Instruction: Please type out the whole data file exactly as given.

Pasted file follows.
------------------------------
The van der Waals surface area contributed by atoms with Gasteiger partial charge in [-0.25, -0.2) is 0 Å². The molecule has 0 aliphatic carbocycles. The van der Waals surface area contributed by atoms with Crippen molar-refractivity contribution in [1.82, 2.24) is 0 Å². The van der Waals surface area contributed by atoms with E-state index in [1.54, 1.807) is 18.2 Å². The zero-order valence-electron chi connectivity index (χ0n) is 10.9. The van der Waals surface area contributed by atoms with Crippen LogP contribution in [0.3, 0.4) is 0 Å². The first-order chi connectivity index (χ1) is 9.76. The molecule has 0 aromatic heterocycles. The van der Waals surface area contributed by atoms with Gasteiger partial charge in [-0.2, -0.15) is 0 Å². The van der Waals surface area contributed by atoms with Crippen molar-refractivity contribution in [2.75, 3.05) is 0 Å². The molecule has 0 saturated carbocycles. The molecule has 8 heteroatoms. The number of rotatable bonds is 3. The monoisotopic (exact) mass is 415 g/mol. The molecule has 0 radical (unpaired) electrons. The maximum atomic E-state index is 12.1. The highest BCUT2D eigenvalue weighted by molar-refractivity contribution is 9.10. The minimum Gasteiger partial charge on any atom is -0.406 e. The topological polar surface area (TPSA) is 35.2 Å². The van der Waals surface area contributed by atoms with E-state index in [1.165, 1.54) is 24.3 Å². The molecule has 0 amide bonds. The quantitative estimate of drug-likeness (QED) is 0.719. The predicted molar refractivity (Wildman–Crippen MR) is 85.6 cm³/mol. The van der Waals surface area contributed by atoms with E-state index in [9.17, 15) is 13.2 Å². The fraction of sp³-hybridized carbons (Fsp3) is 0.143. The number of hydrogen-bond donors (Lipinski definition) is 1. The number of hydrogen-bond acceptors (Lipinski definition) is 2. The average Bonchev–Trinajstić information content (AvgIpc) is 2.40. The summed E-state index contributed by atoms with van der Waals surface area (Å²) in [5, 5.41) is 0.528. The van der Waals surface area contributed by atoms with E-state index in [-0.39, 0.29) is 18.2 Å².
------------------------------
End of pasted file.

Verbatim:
The van der Waals surface area contributed by atoms with Gasteiger partial charge in [-0.25, -0.2) is 0 Å². The molecule has 0 aliphatic carbocycles. The van der Waals surface area contributed by atoms with Crippen molar-refractivity contribution in [1.82, 2.24) is 0 Å². The van der Waals surface area contributed by atoms with E-state index in [1.54, 1.807) is 18.2 Å². The zero-order valence-electron chi connectivity index (χ0n) is 10.9. The van der Waals surface area contributed by atoms with Crippen LogP contribution in [0.3, 0.4) is 0 Å². The first-order chi connectivity index (χ1) is 9.76. The molecule has 0 aromatic heterocycles. The van der Waals surface area contributed by atoms with Gasteiger partial charge in [-0.2, -0.15) is 0 Å². The van der Waals surface area contributed by atoms with Crippen molar-refractivity contribution in [2.75, 3.05) is 0 Å². The molecule has 0 saturated carbocycles. The molecule has 8 heteroatoms. The number of rotatable bonds is 3. The monoisotopic (exact) mass is 415 g/mol. The molecule has 0 radical (unpaired) electrons. The maximum atomic E-state index is 12.1. The highest BCUT2D eigenvalue weighted by molar-refractivity contribution is 9.10. The minimum Gasteiger partial charge on any atom is -0.406 e. The topological polar surface area (TPSA) is 35.2 Å². The van der Waals surface area contributed by atoms with E-state index in [1.165, 1.54) is 24.3 Å². The molecule has 0 amide bonds. The quantitative estimate of drug-likeness (QED) is 0.719. The predicted molar refractivity (Wildman–Crippen MR) is 85.6 cm³/mol. The van der Waals surface area contributed by atoms with E-state index in [9.17, 15) is 13.2 Å². The fraction of sp³-hybridized carbons (Fsp3) is 0.143. The number of hydrogen-bond donors (Lipinski definition) is 1. The number of hydrogen-bond acceptors (Lipinski definition) is 2. The average Bonchev–Trinajstić information content (AvgIpc) is 2.40. The summed E-state index contributed by atoms with van der Waals surface area (Å²) in [5, 5.41) is 0.528. The van der Waals surface area contributed by atoms with E-state index in [-0.39, 0.29) is 18.2 Å².